Key to achieving the best result here is to handle the dough as little as possible. And, it’s a great idea to make a double batch and freeze the rest for another time; you’ll be delighted you did!
- Sift the flour and the salt. Gently and with a light touch, rub the butter into the flour until it resembles fine breadcrumb. Make a well in the centre.
- Beat the oil and the egg together and add to the well. Mix quickly to form a soft dough, adding a little iced water if required to bind.
- Your pastry now needs to relax. Wrap in cling film and rest in the fridge for a least 30 mins before using.
- Preheat oven to 180°C.
- Let the pastry come back to room temperature before rolling out. Divide pastry in two. On a floured surface roll out one of the pieces of pastry larger than the tin you’re using. Lightly drape it over the tin.
- Add and arrange slices of apple. Dust apples with a littler sugar. Add second pastry lid. Trim edges. Egg wash top and dust with sugar.
- Bake at 180°C for 35 – 40 minutes. Serve with freshly whipped cream.
Jeni Glasgow’s Super Seeded Crackers
250g gluten free porridge oats
60 – 70g melted butter (err on the generous side for a richer cracker)
1 egg white whipped
100 – 200g assorted seeds (eg flax seed, chia seed, sunflower seed, linseed, nigella seed, fennel seed, caraway etc)
50 – 100ml water – as required
These super-savoury, seedy crackers are delectable and moreish. Simple to make and guaranteed crowd pleasers too. Anytime we serve them there are gasps of delight – I think people don’t expect a cracker to taste so damn good!
They are wonderful on their own with a glass of wine or beer and really good with cheese. They can also be made with either gluten- free or regular fine oats. The recipe is very forgiving and measurements don’t have to be exact. In addition to seeds, these crackers are really great with a handful of grated parmesan, blue cheese or a hard goat cheese – whatever your preference.
The recipe has been adapted from the original by Lilly Higgins.
Makes 1 standard baking tray – approx 15 crackers, depending on how large or small you cut them.
- Preheat oven to 180°C.
- In a medium size bowl combine oats, seeds, grated cheese (if using) melted butter and whipped egg white.
- Bring it all together with a wooden spoon or spatula.
- Add small amounts of water at a time to ensure the mixture forms a ‘dough’ – be careful not to make it too wet.
- Cover the baking tray with a sheet of parchment paper and tip the dough out onto it. Cover with a second sheet & roll directly on the baking tray – ensure even depth. If you prefer thicker crackers, remember to increase the baking time.
- Cut into desired shape, squares or rectangles.
- Bake in the hot oven at 180°C for 10 – 15 mins turning halfway through. The crackers are ready when they are crisp and dry.
- Sprinkle with a little flaky salt if desired and leave to cool.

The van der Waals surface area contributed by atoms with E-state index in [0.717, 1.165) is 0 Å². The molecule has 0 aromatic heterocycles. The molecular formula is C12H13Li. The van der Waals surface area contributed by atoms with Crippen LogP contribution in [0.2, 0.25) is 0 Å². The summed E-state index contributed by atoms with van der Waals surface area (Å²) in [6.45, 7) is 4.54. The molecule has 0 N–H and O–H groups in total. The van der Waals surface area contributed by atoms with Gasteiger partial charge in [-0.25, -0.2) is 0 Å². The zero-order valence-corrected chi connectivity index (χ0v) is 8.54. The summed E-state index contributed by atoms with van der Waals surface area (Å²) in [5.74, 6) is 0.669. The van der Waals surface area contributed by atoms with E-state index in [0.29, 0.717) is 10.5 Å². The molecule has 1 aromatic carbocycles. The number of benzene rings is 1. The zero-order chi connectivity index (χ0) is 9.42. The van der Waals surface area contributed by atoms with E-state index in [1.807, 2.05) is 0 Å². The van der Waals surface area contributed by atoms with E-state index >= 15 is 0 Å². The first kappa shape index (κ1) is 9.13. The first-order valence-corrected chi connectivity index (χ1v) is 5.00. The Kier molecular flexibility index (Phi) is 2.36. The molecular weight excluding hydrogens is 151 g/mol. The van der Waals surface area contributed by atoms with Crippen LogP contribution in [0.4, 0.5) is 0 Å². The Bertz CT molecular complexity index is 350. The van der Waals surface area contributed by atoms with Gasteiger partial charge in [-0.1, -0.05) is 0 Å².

- Serve and enjoy with drinks and cheese or store in an airtight container and use within a couple of days
Jeni Glasgow’s Damson ‘Plumbrillo’ or Pate de Fruit
Makes approx. 850-900g
Approx 750g granulated sugar
This is a thick, sliceable preserve that is excellent served with cheese in the same way that we enjoy membrillo – but finding quince is a lot harder than damson plums!
Depending on the season you could perhaps substitute pears, but something about the deep ruby hue of the damson plum is our favourite. We love to slice the set paste into dainty cubes and dust in a little granulated sugar and serve after dinner as a petit four. They are intensely fruity and are a lovely sweet moment at any festive gathering. The preserve keeps for ages and also makes for a wonderful gift (if you can bear to part with it that is!) Store in the fridge.
- Put the damsons in a large preserving pan or heavy pot, add a couple of
tablespoons of water and bring slowly to a simmer, stirring as the fruit begins to release its juices. Leave to simmer until completely soft. Tip the contents of the pan into a sieve and rub it through to remove the stones and skin, leaving you with a smooth damson purée.
- Measure the purée by volume. For every 500ml, add 350g sugar, and combine in a large, heavy-based pan. Bring to a simmer over a low heat, stirring to dissolve the sugar, then cook gently, stirring regularly so it doesn’t catch, until reduced to a thick purée. It is ready when you drag the spoon across the bottom of the pan and the base stays clearly visible for a second or two. This can take up to an hour (or more) of gentle, simmering and stirring.
- Pour the purée into very lightly oiled shallow plastic containers and leave to cool and set. It will keep for a very long time in the fridge.
- When ready to serve cut into cubes, dust lightly with granulated sugar and serve as a petit four or served with cheese.
For the rest of the recipes, pick up the winter issue of IMAGE, on shelves November 11.